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Using Antidepressant Medications to Treat Your Pain

The single most useful medication in treating pain problems is the group of antidepressant medications called "tricyclic antidepressants." Yet sometimes these medications can be difficult to use, especially when you first start them. Patients may say they don't understand how they work, what they're supposed to do, or how to take them. So here's information on tricyclic antidepressants, how to use them, and why they're so important in treating pain symptoms.

I'm not depressed. Why do you want me to take a medicine for something I don't have?
Tricyclic antidepressants are far and away the best medication for treating chronic pain, whether or not you're depressed. The dose required for treating pain is about 50-75 mg per day, about half what you need to treat depression.

I'm not crazy! Don't give me psychiatric medications!
Medical practice is full of drugs which were originally developed for one reason, but which turn out to be useful for all kinds of other problems. Aspirin started out just to treat pain, but it has many other uses, like helping to prevent strokes and heart attacks. Tricyclic antidepressants are proven in laboratory experiments to treat and prevent real physical pain. And they're among the more useful agents for those having trouble sleeping or severe fatigue.

What are tricyclic antidepressants?
This group of medications was first introduced to medical practice in about 1960. They are generally extremely safe. But they don't work like many drugs you've used in the past. Once you get used to them, however, you may discover that they are the best treatment yet.

Here are the five medications commonly used, listed by trade name and then generic name, in order by most sedating first and most stimulating last:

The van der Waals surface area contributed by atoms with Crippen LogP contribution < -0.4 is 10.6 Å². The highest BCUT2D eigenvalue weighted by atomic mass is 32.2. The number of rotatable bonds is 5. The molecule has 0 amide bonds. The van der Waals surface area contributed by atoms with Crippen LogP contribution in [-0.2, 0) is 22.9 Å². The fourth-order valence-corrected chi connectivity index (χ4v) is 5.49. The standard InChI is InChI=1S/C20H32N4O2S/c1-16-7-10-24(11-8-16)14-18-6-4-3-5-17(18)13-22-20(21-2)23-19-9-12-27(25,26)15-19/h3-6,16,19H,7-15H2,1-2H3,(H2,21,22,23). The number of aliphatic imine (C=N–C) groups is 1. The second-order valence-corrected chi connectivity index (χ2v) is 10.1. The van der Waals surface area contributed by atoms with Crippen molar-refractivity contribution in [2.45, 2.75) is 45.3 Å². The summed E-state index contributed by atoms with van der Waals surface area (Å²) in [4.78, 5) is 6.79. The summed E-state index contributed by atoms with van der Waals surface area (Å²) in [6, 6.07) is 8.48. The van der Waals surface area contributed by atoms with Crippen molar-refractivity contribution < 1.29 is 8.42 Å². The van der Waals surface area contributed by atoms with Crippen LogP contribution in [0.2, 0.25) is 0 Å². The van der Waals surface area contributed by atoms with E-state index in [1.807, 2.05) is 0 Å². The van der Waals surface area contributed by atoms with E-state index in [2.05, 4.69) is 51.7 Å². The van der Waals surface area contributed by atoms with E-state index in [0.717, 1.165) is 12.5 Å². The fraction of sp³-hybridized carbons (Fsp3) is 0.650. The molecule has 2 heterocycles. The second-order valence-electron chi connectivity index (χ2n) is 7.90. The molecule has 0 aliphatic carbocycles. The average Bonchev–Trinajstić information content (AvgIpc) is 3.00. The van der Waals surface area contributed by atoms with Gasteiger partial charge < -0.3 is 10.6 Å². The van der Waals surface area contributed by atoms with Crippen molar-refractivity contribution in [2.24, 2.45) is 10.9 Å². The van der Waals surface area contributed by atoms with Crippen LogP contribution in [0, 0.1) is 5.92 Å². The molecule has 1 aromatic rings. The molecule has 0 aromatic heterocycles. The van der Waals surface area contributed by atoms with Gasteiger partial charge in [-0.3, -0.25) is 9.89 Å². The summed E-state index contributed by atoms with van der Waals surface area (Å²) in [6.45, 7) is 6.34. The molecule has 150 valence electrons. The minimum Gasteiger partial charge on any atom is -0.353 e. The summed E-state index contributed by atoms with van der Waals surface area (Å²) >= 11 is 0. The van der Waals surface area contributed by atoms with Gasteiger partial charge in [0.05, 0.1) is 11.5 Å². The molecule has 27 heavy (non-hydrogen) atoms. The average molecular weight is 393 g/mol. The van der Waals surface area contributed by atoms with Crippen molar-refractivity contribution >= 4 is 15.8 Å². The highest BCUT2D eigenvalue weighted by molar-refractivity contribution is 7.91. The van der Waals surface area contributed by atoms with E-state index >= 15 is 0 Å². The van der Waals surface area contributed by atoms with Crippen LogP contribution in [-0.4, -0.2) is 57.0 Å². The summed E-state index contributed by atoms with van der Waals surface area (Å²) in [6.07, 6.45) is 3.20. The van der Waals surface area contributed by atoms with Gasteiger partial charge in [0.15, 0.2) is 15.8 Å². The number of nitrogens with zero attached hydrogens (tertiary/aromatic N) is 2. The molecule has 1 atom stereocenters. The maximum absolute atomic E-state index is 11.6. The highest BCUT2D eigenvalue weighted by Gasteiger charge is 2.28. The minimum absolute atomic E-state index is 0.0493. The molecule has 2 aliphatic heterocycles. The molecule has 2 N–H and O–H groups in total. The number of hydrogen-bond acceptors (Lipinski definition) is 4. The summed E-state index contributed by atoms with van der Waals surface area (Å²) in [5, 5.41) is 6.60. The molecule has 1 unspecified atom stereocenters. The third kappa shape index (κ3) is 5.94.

I don't want to become dependent on any drugs. Shouldn't I worry about taking antidepressants?
Tricyclic antidepressants are not addicting in the slightest. You couldn't become addicted to them if you wanted to. They are not dope or speed. They are not happy pills. They don't make you high or low, happy or sad. The aim of using them is so that you'll feel normal. That's it.

In fact, the way that you know that these medications are working properly is that every time you take a pill or capsule, you ask yourself, "I feel great! Why do I have to take this stuff?"

With addicting drugs like Valium or Vicodin, it can be murder to get people to stop taking them. But with the tricyclic antidepressants, it can be hard to get them to start them.

What's so hard about starting tricyclic antidepressants?
With some drugs, you get the best results the first time you take them. The longer you're on them, the less well they work, and the more side effects you have.

Tricyclic antidepressants are completely the opposite—when you first start taking them, you get side effects and little benefit. As you continue on them the side effects go away and the benefit increases. The longer you take them, the better they work.

Once you understand how they work, taking tricyclic antidepressants is not difficult. You start at a low dose, wait until side effects go away, and then gradually increase the dose until the benefits kick in. It may take a few weeks before you notice the maximum improvement.

What kind of side effects are we talking about?